The spread of bovine tuberculosis in Canadian shared pastures: data, model, and simulations

Gianluigi Rossi, Pascal Aubry, C Duby, Rebecca Lee Smith

Research output: Contribution to journalArticlepeer-review

Abstract / Description of output

Bovine tuberculosis (bTB), caused by Mycobacterium bovis, is a chronic disease typical of cattle. Nonetheless, it can affect many mammals including humans, making it one of the most widespread zoonotic diseases worldwide. In industrialized countries, the main pathways of introduction of bTB into a herd are animal trade and contact with infected wildlife. In addition, for slow‐spreading diseases with a long latent period such as bTB, shared seasonal pastures might be a between‐herd transmission pathway, indeed farmers might unknowingly send infected animals to the pasture, since clinical signs are rarely evident in early infection. In this study, we developed a dynamic stochastic model to represent the spread of bTB in pastures. This was tailored to Canadian cow‐calf herds, as we calibrated the model with data sourced from a recent bTB outbreak in Western Canada. We built a model for a herd with seasonal management, characterized by its partition into a group staying in the main facility and the remaining group(s) moving to summer pastures. We used this model to estimate the time of first introduction of bTB into the herd.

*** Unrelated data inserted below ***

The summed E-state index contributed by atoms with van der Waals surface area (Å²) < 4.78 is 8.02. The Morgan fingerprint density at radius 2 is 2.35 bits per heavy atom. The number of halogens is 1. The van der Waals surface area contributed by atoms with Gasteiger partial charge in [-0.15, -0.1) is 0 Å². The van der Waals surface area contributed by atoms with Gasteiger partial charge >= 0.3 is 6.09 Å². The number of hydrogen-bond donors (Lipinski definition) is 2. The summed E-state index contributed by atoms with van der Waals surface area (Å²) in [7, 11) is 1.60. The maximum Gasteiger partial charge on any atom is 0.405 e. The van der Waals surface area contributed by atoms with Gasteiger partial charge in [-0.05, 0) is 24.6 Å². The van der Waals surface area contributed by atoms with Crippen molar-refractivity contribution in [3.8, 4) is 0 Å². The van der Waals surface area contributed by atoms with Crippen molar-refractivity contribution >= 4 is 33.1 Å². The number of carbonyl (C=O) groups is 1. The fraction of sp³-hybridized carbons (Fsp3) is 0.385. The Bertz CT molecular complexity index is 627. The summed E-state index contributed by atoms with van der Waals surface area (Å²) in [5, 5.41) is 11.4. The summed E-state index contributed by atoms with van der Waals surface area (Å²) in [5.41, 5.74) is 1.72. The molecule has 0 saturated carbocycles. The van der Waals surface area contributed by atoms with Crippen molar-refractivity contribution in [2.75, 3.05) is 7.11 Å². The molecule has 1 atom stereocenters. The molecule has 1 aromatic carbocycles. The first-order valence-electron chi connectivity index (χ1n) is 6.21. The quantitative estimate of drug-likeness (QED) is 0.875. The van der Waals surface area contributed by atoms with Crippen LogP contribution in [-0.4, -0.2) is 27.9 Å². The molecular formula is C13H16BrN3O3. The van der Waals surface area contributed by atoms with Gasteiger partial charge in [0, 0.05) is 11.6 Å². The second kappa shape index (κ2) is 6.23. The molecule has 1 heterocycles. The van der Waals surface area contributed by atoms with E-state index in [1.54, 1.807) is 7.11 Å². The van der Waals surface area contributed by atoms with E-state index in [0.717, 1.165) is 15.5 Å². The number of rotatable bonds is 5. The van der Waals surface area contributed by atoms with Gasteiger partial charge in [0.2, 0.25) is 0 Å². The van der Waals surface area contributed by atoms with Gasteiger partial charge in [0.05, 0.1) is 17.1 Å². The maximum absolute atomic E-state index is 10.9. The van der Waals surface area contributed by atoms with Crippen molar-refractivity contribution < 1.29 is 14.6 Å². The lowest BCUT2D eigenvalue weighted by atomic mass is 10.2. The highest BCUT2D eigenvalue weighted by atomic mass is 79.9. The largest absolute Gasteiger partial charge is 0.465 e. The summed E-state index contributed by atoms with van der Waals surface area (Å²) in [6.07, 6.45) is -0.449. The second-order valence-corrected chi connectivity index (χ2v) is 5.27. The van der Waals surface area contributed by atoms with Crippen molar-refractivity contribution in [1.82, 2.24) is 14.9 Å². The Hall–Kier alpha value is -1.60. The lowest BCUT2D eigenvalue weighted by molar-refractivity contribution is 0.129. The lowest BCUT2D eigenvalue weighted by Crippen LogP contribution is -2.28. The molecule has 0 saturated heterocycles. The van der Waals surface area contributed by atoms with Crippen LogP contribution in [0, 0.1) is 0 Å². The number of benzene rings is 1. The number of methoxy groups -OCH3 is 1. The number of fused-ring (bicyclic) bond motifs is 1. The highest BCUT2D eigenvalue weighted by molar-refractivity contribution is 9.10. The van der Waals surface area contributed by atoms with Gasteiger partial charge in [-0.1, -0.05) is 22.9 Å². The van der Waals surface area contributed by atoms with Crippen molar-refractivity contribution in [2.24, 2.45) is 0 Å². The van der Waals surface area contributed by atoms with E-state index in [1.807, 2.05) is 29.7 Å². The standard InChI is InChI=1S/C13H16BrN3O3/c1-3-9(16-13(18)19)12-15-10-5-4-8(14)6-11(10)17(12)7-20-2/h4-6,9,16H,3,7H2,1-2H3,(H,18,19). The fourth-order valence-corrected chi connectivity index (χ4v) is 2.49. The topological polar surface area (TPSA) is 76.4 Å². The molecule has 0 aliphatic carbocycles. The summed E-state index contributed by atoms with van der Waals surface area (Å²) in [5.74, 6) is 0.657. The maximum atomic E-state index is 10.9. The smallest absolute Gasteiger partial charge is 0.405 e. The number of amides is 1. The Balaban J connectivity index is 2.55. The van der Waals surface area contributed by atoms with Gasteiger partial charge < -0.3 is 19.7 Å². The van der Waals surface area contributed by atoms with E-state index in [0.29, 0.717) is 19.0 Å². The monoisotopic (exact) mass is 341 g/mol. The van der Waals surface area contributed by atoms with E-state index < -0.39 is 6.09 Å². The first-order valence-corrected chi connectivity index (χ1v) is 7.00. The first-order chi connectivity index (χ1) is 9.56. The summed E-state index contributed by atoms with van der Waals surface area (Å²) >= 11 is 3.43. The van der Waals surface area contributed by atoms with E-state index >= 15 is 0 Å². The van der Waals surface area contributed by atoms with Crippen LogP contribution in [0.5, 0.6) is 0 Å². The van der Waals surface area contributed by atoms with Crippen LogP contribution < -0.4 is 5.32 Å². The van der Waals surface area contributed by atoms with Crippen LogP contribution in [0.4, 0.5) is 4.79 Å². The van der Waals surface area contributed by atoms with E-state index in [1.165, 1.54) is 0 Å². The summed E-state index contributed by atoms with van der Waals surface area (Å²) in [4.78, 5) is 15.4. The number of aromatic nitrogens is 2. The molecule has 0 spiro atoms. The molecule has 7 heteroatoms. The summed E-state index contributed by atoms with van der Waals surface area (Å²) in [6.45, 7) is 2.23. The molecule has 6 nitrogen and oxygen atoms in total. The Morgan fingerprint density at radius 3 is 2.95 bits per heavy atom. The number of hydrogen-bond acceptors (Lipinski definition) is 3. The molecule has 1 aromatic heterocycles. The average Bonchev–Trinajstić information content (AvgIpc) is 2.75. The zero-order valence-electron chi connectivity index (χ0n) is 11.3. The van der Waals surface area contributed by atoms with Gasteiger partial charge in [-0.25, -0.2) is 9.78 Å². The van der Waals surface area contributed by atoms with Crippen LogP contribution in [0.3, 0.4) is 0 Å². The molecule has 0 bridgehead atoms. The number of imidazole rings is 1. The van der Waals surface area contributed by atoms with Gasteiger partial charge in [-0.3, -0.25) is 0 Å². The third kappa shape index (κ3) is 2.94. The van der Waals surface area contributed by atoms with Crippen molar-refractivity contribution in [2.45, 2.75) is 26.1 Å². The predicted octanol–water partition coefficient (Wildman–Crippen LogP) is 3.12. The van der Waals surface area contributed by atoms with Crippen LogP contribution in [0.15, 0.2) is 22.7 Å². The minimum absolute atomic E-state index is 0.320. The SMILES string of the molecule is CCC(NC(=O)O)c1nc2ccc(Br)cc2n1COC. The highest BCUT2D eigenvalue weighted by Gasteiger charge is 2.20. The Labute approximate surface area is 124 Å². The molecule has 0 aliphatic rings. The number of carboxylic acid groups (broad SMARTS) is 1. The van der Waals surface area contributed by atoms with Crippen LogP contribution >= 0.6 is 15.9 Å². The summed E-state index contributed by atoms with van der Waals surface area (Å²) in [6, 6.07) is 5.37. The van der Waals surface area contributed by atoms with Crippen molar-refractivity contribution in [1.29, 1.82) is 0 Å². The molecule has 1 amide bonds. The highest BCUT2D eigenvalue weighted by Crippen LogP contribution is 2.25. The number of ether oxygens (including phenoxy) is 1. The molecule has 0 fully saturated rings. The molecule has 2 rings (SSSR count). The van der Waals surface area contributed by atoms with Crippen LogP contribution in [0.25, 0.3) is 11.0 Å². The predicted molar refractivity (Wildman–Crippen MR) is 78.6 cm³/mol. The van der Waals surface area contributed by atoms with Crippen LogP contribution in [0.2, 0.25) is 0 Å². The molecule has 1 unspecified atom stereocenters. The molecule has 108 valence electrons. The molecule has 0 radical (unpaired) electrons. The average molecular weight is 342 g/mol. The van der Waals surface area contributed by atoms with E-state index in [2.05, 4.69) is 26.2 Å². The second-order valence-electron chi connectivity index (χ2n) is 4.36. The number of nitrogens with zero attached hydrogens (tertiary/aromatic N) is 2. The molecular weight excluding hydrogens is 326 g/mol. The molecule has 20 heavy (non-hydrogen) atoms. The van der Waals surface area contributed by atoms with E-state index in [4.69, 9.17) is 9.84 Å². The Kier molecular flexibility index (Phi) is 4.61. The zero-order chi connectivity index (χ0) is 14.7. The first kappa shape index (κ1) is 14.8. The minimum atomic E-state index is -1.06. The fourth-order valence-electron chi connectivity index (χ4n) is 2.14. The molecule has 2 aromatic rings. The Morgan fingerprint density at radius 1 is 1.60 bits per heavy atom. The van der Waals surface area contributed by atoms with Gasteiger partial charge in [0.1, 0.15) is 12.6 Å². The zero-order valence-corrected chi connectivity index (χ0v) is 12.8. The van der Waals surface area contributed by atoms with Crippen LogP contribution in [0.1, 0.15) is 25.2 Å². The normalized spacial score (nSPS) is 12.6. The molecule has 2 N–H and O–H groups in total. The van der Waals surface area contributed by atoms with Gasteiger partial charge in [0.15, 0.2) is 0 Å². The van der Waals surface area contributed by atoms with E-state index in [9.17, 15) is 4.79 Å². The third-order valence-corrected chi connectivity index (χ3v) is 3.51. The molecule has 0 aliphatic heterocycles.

Further, we expanded the model to include herds categorized as high‐risk contacts with the index herd, in order to estimate the potential for disease spread on shared pastures. Finally, we explored two control scenarios to be applied to high‐risk farms after the outbreak detection.
Our results showed that the first introduction likely happened three to five years prior to the detection of the index herd, and the probability of bTB spreading in pastures was low, but not negligible. Nevertheless, the surveillance system currently in place was effective to detect potential outbreaks.
Original languageEnglish
JournalTransboundary and Emerging Diseases
Publication statusPublished - 8 Nov 2018

Keywords / Materials (for Non-textual outputs)

  • bovine tuberculosis
  • beef herd
  • pasture land
  • parameter estimation
  • simulations


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